We awoke in Wonderland. The campground was in a desert valley surrounded by magnificent walls of beautiful rock. Desert has never held a strong fascination for us; the notion of strong sun, heat, dust, and overlay of brown did not attract. But we had never immersed ourselves before. The sun was strong; what that meant was that the sunrise and sunset were incredible. On the ocean and in the Cascades those times have always been my favorites; here they took on totally different dimensions. The land became a kalaidescope, the color of the rock would change every five minutes, and the powerful shadows were constantly shifting. I found myself photographing shadow as much as color, always somewhat frustrated that when I stood here I was missing the color and shape there. The early walk in the sunrise was a joy, and we spent the day walking and driving and walking, and deciding to stay another night. We planned where we'd need to be at sunset, and loved being in what seemed the most beautiful spot on earth with literally no one anywhere in sight. The truck in that empty parking lot never looked so splendid.

The next morning we decided to stay for a bit longer. There was this trail on the right that seems to go around these rocks in front of us, and that trail way over there on the left must be where it ends. How far, how high, could it be? The long and short of it is, of course, that it could be quite long, quite high, quite unmarked, filled with spider trails leading nowhere - and presenting some spectacular views as well as challenging terrain. We got lost, got found, got back, and the stress level rose but stayed within bounds.

One of the most fun moments of the trip was learning that if we had found the campground we originally sought, not only would we have missed the glory that we did find, but we would have been stranded a while because of a major dust storm that had closed the highway! But it was reopened in fine sunshine the next day as we headed toward Utah.

Timing is all, and the right place at the right time seemed to be Valley of Fire State Park, in Nevada. After a Red Rock Canyon, could we pass up a Valley of Fire! Again we got there an hour too late, and this time there was no empty campground. It was close to full - what did people know that we did not? We found out the next morning - looking out the window at dawn, it was clear that this could not be my usual alone-walk time. Victoria had to see this. I won't describe it - but the dozens of photos we took do little justice to the red red red rock that was surrounding the campground, blazing in the sunrise.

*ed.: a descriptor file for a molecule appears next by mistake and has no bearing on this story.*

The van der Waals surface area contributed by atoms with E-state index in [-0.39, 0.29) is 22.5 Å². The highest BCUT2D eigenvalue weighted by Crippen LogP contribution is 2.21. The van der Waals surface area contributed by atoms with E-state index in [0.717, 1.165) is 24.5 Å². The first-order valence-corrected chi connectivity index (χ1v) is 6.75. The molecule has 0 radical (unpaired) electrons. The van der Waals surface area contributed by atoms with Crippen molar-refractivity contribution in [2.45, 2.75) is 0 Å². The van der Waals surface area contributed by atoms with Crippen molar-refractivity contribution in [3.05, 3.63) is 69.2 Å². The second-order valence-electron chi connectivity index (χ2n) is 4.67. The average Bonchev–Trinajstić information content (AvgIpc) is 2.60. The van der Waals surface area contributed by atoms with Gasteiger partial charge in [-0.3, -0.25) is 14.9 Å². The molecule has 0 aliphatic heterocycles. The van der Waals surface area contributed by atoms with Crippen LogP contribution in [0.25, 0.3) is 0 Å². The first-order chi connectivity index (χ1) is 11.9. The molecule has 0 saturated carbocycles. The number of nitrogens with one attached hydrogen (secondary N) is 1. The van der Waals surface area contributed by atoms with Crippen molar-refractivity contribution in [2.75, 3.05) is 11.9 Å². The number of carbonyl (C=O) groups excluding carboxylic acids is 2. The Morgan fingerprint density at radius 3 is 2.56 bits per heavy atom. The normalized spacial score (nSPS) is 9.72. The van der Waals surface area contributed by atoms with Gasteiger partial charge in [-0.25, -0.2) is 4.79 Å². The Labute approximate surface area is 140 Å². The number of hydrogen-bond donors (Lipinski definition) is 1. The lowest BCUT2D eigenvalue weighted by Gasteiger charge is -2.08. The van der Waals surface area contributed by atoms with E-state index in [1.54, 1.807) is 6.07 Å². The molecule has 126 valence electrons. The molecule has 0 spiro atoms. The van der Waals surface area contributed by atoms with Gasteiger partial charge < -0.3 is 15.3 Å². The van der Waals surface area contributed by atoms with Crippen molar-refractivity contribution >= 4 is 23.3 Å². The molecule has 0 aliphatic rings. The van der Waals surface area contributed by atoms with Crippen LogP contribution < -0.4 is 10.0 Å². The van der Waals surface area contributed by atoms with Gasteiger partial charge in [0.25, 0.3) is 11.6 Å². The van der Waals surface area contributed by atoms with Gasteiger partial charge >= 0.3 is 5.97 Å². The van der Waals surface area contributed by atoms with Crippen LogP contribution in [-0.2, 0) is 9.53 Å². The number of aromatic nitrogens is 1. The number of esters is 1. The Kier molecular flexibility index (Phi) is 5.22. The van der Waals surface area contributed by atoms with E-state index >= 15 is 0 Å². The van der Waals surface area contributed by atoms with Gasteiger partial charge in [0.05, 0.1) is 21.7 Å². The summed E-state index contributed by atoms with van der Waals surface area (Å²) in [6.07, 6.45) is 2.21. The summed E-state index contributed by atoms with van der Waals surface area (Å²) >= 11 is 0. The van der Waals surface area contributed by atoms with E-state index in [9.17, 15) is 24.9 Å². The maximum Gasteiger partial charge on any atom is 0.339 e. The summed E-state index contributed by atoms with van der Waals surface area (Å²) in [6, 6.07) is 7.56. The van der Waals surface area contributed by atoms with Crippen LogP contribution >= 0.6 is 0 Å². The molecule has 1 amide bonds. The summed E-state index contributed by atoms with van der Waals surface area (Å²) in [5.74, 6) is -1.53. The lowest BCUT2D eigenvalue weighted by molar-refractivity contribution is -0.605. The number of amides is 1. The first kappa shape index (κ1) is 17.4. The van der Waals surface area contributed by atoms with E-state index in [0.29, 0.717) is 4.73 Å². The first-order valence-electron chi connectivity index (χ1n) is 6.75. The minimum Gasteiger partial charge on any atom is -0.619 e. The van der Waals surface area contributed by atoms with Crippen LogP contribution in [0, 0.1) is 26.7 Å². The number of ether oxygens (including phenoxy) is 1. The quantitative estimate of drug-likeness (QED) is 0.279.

So we spent the day and another night. The park has a sense of vastness, while at the same time we could do almost all the trails that were within our range in little more than a day. So we walked all day, scoped out the best sunset spot, arose for another sunrise. We had found two magnificent parks along this supposedly boring route, and of course heard about several more that we simply have to visit the next time. But this day we really were going to Zion.

It was easy to bypass Las Vegas, and every other oasis strewn along the freeway in Nevada. Each one had a more ludicrous gambling resort than the last. Then Utah, then Zion. Zion is as splendid as they say, maybe more so. The outstanding feature is the Valley, the long fabulous valley with the river cutting through. It was designed by the gods as a tourist and hiker mecca, and some of the more intelligent humans built upon the design. The river goes up the valley, and now the road goes up the valley. At a half dozen or so places along the river and road are minor valleys leading into and up the walls of the canyon, and now there are trails going up these canyons. Some are for tourists,easily accessible, others are for hikers, and less so. All are uniquely spectacular. Autos had once choked the road, and now the cars have been replaced by mandatory shuttle buses. They run from an hour before sunrise to 2 hours after sunset, every 7 or 8 minutes. And thus we spent one full day starting early, riding to the furthest point, and hiked the trail upriver as far as we could. (But not as far as those we envied who had mostly rented their wet suits and sticks and boots and walked into the river, upriver.) Then it was the shuttle to the next stop, and the next hike. We stopped at every stop, doing at least one piece of the trail up one side of the canyon or the other. We played both tourist and hiker.

The canyon has also been designed with photographers in mind. In the morning you stand behind the museum, a short distance from the campground, and look west as the sun rises and the shadows descend.
In the evening you go to the bridge, a moderate walk from the campground and the second stop for the shuttle. On the bridge you hang out with the other tripods and look downriver to the Watchman, or look up river to the walls being framed by the burning clouds. And you keep clicking away as the light keeps changing.

There is more to Zion than the canyon, and we spent a day driving to the eastern end, in search of some red to augment the mostly yellow that marks the transition to Fall here. Four nights in Zion, cold, clear, splendid. It was unique, and yet there was still a sense of familiarity. The rocks were wonderfully colorful, but they were rocks and we have hiked in rocks. And the valleys had their unique creeks and waterfalls, but we know creeks and waterfalls. It was hard to leave, but we knew that when we were back home in the Cascades there would be rocks and creeks and waterfalls that would remind us of parts of Zion.